Note: The first four observations were made with my 4” Borg refractor. The remainder were made using my 20” Obsession reflector.
4/29/2011 10:08 PM
NGC3621 Galaxy Hya Mag 9.7
RA 11h18m16s Dec -32°48’42” Size 10’x6.5’
I used the 4″ Borg for this observation because the south wall of my observatory obstructed the Obsession. Very low altitude view (about 11 degrees). At 53x this galaxy was visible with direct vision, although averted vision was helpful. It appeared as a fairly large (for this magnification) elongated hazy glow. There were two field stars superimposed on the south side of the halo, and with averted vision I detected another star superimposed on the north side of the halo. I did not see any central brightening.
4/29/2011 10:10 PM
M83 NGC5236 Galaxy Hya Mag 8
RA 13h37m00s Dec -29°52’04” Size 13.1’x12.2’
At 53x with the 4″ Borg, this galaxy was brighter than the previous galaxy (NGC3621) and appeared to be a face-on spiral. It was fairly large and circular, with a brighter core area and stellar nucleus. I did not see spiral arms, but the halo did appear mottled. There is a flat triangle of three stars at the edge of the south side of the halo, and a fainter fourth star next to the triangle. Again, this was a very low altitude observation (9.5 degrees).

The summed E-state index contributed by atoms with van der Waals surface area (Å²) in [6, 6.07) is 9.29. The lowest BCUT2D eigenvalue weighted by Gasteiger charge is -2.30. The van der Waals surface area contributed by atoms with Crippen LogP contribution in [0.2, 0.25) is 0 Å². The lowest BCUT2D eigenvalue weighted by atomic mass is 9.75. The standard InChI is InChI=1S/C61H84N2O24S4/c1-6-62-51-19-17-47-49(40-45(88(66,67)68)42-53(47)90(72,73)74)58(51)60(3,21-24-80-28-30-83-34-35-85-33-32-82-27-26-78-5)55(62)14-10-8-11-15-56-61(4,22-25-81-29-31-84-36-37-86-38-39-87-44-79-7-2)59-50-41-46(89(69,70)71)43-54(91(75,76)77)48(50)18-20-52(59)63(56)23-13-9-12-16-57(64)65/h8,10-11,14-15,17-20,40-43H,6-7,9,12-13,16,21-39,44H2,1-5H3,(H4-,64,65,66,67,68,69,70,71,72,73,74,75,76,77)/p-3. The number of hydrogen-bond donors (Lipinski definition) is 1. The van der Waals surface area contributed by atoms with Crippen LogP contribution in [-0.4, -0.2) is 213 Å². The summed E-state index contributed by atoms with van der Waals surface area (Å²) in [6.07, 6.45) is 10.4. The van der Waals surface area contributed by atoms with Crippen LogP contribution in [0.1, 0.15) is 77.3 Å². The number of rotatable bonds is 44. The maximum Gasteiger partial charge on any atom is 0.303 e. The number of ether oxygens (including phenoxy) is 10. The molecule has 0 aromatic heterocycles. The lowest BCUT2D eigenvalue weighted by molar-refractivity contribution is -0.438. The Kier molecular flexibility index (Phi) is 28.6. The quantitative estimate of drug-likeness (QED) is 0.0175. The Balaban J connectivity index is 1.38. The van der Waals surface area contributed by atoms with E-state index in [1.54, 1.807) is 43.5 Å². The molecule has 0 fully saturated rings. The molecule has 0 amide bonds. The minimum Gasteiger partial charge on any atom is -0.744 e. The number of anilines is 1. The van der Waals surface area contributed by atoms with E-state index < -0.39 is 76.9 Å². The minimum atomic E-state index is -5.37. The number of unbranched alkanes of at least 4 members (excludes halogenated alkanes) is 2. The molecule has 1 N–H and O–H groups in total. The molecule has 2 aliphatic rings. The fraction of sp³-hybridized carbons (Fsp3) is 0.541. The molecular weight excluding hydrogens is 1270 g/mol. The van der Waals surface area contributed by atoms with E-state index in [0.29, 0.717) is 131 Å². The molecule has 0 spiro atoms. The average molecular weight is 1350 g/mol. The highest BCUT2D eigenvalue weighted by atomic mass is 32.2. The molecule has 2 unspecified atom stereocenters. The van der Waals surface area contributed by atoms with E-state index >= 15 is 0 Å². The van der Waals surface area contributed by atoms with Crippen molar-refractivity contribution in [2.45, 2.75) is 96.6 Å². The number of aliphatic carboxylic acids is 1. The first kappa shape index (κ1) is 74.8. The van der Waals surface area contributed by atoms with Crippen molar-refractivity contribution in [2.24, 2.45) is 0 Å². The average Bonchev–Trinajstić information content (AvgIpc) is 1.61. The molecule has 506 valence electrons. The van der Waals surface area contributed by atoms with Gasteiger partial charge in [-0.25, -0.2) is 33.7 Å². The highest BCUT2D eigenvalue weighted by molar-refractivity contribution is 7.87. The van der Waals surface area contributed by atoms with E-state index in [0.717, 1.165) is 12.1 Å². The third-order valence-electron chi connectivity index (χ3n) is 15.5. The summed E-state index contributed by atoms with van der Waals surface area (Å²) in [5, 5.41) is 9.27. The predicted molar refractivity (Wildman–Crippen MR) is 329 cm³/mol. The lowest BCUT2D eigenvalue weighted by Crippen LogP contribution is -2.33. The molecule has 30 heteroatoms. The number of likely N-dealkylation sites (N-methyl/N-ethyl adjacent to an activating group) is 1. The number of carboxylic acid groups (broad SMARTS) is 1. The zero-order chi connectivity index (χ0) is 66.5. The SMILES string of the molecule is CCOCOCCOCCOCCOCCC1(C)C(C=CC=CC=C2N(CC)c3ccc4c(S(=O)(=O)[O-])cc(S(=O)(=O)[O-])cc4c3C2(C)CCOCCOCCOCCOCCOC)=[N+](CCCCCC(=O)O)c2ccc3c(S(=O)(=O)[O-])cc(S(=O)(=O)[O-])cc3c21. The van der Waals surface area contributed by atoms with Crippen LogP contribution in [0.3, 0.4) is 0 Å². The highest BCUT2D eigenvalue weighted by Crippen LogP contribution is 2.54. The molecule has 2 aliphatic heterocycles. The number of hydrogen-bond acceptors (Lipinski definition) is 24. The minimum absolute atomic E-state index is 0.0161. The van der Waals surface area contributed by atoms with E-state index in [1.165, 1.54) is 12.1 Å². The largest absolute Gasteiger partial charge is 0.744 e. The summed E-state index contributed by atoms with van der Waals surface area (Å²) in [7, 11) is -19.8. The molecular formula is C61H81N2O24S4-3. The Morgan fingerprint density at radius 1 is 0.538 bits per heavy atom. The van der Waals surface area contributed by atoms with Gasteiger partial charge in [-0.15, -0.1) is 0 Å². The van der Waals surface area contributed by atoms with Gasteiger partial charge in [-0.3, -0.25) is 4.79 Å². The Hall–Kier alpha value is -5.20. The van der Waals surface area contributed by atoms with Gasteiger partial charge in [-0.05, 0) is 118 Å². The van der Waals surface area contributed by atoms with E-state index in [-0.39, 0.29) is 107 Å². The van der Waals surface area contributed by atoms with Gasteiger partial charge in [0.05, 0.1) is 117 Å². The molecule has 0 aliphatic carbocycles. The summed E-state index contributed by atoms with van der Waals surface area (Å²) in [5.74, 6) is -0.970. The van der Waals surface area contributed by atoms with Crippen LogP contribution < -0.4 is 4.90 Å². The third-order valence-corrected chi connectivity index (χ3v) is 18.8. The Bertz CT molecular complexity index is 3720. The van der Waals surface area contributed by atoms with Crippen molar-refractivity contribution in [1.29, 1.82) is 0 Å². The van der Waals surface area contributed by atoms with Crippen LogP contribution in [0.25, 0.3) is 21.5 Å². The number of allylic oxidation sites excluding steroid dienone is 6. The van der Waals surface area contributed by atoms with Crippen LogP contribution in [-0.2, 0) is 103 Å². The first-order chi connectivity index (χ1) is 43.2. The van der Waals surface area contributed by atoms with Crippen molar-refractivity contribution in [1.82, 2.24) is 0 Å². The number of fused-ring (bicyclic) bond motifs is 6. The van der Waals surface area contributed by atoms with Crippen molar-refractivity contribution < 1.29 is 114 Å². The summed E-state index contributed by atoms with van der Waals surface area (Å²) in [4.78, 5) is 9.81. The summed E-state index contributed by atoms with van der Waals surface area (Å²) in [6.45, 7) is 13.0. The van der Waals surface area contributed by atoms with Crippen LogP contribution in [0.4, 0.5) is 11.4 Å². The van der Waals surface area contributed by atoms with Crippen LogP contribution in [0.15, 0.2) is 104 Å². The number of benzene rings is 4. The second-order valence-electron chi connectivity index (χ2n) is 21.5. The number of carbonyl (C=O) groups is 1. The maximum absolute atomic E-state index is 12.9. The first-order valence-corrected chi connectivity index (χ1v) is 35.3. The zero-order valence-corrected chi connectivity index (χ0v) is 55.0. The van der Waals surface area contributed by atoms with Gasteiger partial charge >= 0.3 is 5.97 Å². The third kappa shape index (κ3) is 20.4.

4/29/2011 10:19 PM
NGC2251 Open Cluster Mon Mag 7.3
RA 06h34m42s Dec +08°22’00” Size 10’
I verified the location of this cluster with a map. Using the 4″ Borg at 53x, this cluster appeared as a modest-sized, elongated collection of stars. I resolved at least 10 stars amidst a glow of starlight suggesting a larger unresolved population. There are two brighter stars on one side of the cluster that may or may not be actual cluster members. Note that the cluster was only 15 degrees above the horizon during this observation.
4/29/2011 10:30 PM
NGC2324 Open Cluster Mon Mag. 8.4
RA 07h04m12s Mag +01°03’00” Size 7’
This is a very faint cluster at 53x with the 4″ Borg (at less than 15 degrees altitude). I used a map to find the precise location, aided also by a reference to a Y-shaped asterism of seven stars that sits nearby. I found the Y asterism, and the cluster appeared next to it. The cluster was a very dim hazy patch and I could resolve only two stars in the midst. I attempted to increase the power, but by the time I installed the eyepiece and refocused, the cluster had dipped below the west wall of my observatory.